Professors recognized with SADP Research Impact Awards

Fri, 02/01/2013


Charles Linn
School of Architecture, Design & Planning

LAWRENCE — The work of two School of Architecture, Design and Planning faculty members was recognized recently when they received the School’s first-ever Research Impact Awards. 

“Even in a relatively small school like ours we felt we could do a much better job of recognizing our peers,” said KeithGreg Thomas, left, and Kirk McClure Diaz Moore, the school’s associate dean for graduate studies. “So last year we started the Research Impact Award. We wanted to make our own faculty and students appreciate the great work that is done right here.”

Professor Kirk McClure of the Department of Urban Planning (right in photo) was recognized for his affordable housing research. Greg Thomas, director of the Center For Design Research and professor of design (left), was recognized for a variety of projects that use design to improve such things as driver safety and the way health care products are used.

Nominations were solicited from the faculty and vetted by the School’s Graduate Studies and Research Committee. 

“Issues like affordable housing and the design of products that attack diabetes and make driving safer somehow touch the lives of almost everyone,” said Diaz Moore. “The dedication to high-quality inquiry that Greg and Kirk have displayed demonstrates the societal importance of what we do at the School of Architecture, Design and Planning.”

McClure explained that the U.S. Department of Housing and Urban Development funds much of his affordable housing research. HUD and members of Congress consider his assessments of whether the billions of dollars spent on affordable housing create positive outcomes.

“Congress is no longer interested in supporting housing programs that just provide shelter,” McClure said. “If we are helping someone gain affordable housing, are they also locating so they can gain access to safer neighborhoods? If they have kids, are they getting in better schools? If they are unemployed, do they have access to equal opportunity?”  

Thomas presented outcomes from a wide variety of projects he and his students have been doing at the Center for Design Research. In the past year alone he has partnered with Voice Assist, Bayer HealthCare and Garmin International.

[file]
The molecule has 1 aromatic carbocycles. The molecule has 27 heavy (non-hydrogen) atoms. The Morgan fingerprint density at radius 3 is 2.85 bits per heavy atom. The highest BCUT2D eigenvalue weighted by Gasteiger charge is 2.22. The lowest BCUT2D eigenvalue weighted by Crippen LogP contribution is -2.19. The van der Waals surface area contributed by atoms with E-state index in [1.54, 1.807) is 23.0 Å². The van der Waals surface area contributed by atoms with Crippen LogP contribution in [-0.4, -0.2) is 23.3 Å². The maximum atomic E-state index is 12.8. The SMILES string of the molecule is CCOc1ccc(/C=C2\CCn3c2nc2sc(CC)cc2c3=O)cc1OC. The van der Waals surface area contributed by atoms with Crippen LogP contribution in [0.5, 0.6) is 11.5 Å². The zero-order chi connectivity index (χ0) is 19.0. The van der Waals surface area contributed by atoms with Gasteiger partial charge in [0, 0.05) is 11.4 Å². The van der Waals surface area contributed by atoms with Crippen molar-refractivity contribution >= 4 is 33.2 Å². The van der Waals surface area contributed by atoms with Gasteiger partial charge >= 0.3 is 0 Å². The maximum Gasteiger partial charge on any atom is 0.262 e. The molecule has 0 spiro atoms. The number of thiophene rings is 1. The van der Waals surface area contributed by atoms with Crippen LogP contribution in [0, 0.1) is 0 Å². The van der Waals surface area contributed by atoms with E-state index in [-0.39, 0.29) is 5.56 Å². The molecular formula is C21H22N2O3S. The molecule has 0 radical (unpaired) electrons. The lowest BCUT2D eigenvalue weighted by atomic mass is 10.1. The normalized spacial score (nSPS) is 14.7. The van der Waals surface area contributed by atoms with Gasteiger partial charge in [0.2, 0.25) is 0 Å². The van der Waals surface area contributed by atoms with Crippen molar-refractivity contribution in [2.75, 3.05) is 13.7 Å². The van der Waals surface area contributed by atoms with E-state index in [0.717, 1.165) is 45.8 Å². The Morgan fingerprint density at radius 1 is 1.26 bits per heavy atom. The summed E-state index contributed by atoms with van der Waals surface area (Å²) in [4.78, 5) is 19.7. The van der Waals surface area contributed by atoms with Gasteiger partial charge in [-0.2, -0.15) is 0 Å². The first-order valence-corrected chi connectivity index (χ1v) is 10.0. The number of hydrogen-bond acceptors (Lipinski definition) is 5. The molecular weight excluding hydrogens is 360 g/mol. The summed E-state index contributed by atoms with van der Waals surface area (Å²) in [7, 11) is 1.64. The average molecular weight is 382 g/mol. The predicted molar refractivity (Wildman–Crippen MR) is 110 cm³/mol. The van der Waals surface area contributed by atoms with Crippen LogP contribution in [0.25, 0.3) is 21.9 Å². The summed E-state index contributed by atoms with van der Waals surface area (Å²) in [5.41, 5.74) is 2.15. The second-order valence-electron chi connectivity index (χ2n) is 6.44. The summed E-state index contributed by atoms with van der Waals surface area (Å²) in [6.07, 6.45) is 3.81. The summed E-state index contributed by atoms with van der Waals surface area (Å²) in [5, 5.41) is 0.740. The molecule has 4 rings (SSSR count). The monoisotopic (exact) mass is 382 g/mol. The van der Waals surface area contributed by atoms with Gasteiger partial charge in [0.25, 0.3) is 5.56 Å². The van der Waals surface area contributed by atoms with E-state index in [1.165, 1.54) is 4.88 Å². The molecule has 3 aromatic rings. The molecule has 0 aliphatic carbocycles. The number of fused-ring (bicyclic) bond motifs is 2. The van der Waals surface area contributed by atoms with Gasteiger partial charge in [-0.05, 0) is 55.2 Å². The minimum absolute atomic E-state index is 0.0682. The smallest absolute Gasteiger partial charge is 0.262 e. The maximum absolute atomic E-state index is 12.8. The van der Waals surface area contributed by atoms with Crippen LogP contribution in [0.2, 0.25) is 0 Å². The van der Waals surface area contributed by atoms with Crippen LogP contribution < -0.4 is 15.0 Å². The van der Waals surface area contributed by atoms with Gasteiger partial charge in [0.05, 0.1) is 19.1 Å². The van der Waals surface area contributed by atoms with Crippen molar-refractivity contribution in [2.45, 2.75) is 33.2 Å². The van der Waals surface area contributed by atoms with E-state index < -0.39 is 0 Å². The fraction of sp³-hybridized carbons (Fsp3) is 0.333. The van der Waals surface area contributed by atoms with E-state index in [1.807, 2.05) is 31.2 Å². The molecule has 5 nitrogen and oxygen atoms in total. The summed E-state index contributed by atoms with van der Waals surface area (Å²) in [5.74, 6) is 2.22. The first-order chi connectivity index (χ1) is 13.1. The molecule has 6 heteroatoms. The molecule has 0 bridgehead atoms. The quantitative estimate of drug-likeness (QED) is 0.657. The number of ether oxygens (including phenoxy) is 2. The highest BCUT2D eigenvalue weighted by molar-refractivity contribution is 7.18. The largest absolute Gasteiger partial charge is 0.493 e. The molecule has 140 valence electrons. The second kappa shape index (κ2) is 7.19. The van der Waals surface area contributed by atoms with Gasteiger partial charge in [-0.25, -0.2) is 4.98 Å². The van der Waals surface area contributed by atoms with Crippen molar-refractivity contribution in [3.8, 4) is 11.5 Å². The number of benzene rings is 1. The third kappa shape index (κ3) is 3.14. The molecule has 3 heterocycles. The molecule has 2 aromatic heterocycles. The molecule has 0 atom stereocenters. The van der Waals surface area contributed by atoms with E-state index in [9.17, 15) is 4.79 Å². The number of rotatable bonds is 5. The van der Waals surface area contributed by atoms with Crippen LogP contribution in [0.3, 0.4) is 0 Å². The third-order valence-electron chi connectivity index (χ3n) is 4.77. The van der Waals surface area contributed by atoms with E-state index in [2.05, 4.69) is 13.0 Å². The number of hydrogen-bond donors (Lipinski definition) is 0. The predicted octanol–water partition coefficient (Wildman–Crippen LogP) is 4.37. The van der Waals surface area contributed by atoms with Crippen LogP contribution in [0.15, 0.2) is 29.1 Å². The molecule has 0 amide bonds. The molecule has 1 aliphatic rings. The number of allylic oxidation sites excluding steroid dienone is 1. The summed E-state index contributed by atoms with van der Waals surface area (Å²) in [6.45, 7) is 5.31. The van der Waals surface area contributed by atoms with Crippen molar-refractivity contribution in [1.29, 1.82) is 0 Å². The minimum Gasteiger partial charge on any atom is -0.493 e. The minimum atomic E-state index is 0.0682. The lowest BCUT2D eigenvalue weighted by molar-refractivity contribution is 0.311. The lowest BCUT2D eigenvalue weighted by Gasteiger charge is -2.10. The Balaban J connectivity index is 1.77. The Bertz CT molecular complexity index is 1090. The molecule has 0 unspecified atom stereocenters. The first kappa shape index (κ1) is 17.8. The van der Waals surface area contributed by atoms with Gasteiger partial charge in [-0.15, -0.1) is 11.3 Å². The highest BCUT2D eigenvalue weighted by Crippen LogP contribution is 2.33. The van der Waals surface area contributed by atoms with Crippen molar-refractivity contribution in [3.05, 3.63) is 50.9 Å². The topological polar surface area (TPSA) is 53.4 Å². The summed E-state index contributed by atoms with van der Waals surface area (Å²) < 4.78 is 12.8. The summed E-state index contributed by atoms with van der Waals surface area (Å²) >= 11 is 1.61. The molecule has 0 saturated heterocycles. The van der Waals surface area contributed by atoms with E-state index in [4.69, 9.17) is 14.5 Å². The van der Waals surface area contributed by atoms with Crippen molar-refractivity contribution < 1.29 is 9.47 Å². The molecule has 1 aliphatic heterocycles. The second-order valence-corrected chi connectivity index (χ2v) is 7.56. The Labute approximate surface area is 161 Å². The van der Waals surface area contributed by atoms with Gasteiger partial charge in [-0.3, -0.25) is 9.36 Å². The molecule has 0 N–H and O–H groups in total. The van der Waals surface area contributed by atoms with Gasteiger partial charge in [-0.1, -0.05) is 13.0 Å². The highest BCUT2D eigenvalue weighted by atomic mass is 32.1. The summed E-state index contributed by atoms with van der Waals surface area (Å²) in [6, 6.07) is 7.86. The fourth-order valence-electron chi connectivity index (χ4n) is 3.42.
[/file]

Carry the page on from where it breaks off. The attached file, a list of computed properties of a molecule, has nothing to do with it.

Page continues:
Center for Design Research is on KU’s West Campus. It is composed of the Chamney Farm’s recently renovated house and barn, and a conference center built by Studio 804, went into full operation last year. “In the past year the CDR has done even more than we anticipated it would do,” Thomas said.

“Our students are using these spaces as a laboratory to work on health and wellness initiatives, smart grid building technology, vehicular transportation safety, connected vehicles, adaptive information displays and distracted driving.

“Ford even provided the front half of a car for the project we’re doing this semester, so we can conceptualize new internal controls, which is in the Chamney Barn,” he said.

The event was last month at the Center for Design Research.

5 am may be early, but for the die-hard autumn lovers, it’s time to kick off the season with the campus starlight walking tour. Led by retired professor Theodore Johnson, the tour will begin on 14th and Jayhawk Boulevard tomorrow morning. For more information, click here:

5 am may be early, but it’s time to kick off autumn with the campus starlight walking tour.
KU Goldwater Scholar to research Huntingon’s, Alzheimer’s diseases Ryan Limbocker, KU’s 56th Goldwater Scholar, plans to focus his research at KU on such neurodegenerative disorders as Huntington’s and Alzheimer’s diseases (see more at Limbocker, a senior majoring in chemistry, is from Overland Park, Kansas, and plans to pursue a doctorate in analytical chemistry. The Goldwater Scholarships are the nation’s premier undergraduate awards to honor academically gifted students in science, technology, engineering, and mathematics.

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